I’m becoming a data nerd more and more. As I’ve grown in my marketing career I’ve come to both crave, and downright love, data. It’s the lifeblood of my decision making. I love seeing the spike in traffic when I post a new blog entry here, or seeing the varied locales visitors to my site are from. I just can’t get over the wealth of information all this data brings.
As you can imagine, when I was picking out individual sessions at the National Arts Marketing Project Conference I gravitated to the ones I’ve dubbed “data binges.” Sessions like Using Data to Provide New Insights into Customer Behavior and Segmentation, or Measuring Success in New Ways. I was immersed in new ideas and ways to mine Google Analytics, Facebook Insights and our CRM. It.was.awesome. Then, we went to our lunch keynote on Saturday and my mind was completely blown.
We sat down to hear Arthur Cohen, of LaPlaca Cohen, talk about their national study Culture Track. This annual study tracks cultural consumer behavior in U.S. and I was SO sad I had never heard of it before. The full study is available here (you’ll just need to enter your email, because they aren’t giving it away COMPLETELY for free 😉 … ), but you can listen to Arthur’s full presentation below, thanks to Americans for the Arts. I hope you’ll hang in and listen to the whole thing even if you aren’t an arts marketer, because there are some really interesting stats for any one who is interested in consumer behavior. This study is an absolute wealth of data, and I am so glad to finally be clued in.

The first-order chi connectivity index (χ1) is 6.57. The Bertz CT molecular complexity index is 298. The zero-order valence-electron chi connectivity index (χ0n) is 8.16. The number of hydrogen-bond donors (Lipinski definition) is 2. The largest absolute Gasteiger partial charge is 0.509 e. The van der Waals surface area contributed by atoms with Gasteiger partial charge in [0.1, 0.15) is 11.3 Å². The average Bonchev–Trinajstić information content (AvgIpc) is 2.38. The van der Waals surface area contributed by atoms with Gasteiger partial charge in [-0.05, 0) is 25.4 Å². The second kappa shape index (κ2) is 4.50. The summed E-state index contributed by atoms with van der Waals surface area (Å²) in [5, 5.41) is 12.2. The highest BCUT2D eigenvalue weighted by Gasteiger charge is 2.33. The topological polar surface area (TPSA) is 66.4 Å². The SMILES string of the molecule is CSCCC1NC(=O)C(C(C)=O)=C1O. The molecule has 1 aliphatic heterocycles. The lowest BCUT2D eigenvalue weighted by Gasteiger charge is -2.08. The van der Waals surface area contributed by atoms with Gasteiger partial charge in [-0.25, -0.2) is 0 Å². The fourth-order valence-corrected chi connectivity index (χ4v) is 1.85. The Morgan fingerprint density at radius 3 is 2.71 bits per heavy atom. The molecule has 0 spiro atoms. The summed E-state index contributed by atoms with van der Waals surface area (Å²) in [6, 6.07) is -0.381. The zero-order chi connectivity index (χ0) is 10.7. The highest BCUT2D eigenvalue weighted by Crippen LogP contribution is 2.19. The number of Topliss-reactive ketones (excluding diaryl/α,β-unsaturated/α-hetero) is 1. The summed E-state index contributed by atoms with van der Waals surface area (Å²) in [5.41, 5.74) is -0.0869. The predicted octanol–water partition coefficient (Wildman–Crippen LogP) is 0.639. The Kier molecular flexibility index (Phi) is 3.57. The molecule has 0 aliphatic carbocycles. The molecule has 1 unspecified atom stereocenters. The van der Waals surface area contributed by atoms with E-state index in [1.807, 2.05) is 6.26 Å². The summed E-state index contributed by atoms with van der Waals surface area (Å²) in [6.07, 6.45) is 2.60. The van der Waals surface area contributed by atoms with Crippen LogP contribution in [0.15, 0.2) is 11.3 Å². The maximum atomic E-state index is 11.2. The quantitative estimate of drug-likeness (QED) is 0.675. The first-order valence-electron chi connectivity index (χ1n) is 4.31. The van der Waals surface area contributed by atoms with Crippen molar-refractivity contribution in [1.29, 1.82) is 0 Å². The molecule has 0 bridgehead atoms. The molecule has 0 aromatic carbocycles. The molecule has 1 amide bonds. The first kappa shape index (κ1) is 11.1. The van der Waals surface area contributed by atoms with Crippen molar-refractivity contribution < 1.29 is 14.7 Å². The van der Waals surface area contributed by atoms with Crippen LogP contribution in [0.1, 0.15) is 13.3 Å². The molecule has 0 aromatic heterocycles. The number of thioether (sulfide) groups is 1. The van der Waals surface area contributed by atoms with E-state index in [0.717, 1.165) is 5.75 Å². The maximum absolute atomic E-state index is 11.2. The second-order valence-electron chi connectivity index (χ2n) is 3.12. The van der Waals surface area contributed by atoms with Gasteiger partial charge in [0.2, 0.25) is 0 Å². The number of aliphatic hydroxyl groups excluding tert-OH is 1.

After you watch Arthur’s presentation, I also highly recommend you watch the closing keynote by Sha Hwang. It was a really inspirational look at our culture, and he mixed in some great points about data, too. The big take away, though, was this – data is not a pathway forward, just a tool to help us get there.
Both of these perspectives on data and the cultural landscape of the U.S. were really insightful, so please do enjoy! Next time I’ll get back on track with that responsive web re-design we’ve been chatting about.
Until Next Time,
(Skip to 27:37 for start)
(Skip to 25:39 for start)